Saturday, January 16, 2021

The content below was a first draft. Read User sessions for what it has become.

Limiting the number of simultaneous user sessions per site

A new core feature for Lino would be that the server administrator can set the sessions limit of a site.

sessions limit

The maximum number of simultaneous end user sessions that are allowed on this site.

This setting could be used by a hosting provider for negotiating their price. After signing in, an end user might potentially get a message “Sorry, there are already X users working on this site. Please try again later.”

Should we use ipdict for this? Or rather sessions?

We can assume that all Lino sites that want to use this feature will also use django.contrib.sessions and the database backend. I played around and did something like this:

from lino.api import rt
from lino.core.auth import SESSION_KEY
for ses in rt.models.sessions.Session.objects.all():
    data = ses.get_decoded()
    user = users.User.objects.get(pk=data[SESSION_KEY])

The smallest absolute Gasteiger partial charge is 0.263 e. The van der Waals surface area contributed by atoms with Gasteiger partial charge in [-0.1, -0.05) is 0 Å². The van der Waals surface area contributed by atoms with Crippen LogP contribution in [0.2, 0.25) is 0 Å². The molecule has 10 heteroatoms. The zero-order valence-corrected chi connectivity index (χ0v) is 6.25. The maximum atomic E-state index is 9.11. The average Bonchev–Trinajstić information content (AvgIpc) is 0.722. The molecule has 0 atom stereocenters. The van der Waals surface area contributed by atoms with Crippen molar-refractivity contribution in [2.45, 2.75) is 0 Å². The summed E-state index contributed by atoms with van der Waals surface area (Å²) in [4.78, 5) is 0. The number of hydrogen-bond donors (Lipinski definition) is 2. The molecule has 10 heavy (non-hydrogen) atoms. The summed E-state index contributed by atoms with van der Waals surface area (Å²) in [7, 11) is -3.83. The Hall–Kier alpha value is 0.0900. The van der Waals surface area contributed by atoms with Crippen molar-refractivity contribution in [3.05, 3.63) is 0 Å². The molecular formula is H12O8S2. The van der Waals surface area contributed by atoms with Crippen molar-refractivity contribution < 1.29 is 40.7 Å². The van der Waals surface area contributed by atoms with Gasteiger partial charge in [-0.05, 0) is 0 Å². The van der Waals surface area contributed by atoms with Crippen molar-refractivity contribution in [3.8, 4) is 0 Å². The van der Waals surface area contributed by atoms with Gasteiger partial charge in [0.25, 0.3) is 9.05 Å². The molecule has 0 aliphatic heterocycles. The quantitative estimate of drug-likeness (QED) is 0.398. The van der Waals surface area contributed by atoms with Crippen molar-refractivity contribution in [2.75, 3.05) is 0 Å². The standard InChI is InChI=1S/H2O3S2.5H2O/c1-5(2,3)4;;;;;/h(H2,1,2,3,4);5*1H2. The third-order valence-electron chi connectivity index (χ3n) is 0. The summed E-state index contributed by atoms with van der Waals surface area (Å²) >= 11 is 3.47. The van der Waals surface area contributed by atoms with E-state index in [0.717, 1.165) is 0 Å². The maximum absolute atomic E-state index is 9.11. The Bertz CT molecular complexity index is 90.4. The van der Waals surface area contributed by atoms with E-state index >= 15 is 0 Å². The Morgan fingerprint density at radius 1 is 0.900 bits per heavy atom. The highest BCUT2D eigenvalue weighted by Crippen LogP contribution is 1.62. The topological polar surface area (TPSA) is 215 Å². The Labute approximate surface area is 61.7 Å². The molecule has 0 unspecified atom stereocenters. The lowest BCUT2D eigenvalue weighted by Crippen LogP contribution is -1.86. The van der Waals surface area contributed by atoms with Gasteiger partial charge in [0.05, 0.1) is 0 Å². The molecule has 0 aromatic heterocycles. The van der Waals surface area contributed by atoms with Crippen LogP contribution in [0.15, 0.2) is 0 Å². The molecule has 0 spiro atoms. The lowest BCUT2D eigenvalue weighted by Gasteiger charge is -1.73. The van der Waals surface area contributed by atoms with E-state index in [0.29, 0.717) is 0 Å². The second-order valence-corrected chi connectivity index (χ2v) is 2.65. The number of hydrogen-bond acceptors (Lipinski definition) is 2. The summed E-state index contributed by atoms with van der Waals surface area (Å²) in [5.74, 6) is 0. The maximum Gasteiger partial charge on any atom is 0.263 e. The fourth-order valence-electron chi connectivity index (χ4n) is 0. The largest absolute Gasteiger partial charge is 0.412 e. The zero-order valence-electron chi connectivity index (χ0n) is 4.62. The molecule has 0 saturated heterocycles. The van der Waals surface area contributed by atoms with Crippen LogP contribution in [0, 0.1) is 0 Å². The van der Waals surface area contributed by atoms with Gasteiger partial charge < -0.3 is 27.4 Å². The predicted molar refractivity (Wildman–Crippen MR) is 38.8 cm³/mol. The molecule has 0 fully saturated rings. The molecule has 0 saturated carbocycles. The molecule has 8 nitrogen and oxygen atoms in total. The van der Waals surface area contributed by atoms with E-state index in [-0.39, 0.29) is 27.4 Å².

print(user.username, ses.session_key, ses.expire_date, data)

Note that a session is created only when a user has authenticated. Se we cannot use sessions to replace ipdict because the main purpose of ipdict is to protect against brute-force attacks, i.e. it acts before any session is created.

At the moment ipdict is not suitable for sites with very many users because it stores every connection in an in-memory dict. We might optimize it some day in the future to remove every entry after a successful authentication.

So it is more future-proof to use sessions for implementing our new feature. And to even reimplement the ipdict.Connections table to use sessions instead of ipdict.

Inactive sessions

Sessions are deleted only when the user signs out manually. If a user signs in from a different device or a different browser, they get a new session.

The default value for SESSION_COOKIE_AGE is two weeks, which makes sense: if you use Lino once a week, you don’t want to sign in each time. We don’t want to change this. But a site operator won’t be happy if inactive sessions are being counted when evaluating their sessions limit.

A user signs in, starts working in Lino, then goes for a coffee break. The break lasts longer than one hour. Meanwhile other users have tried to sign in and the site’s sessions limit has been reached.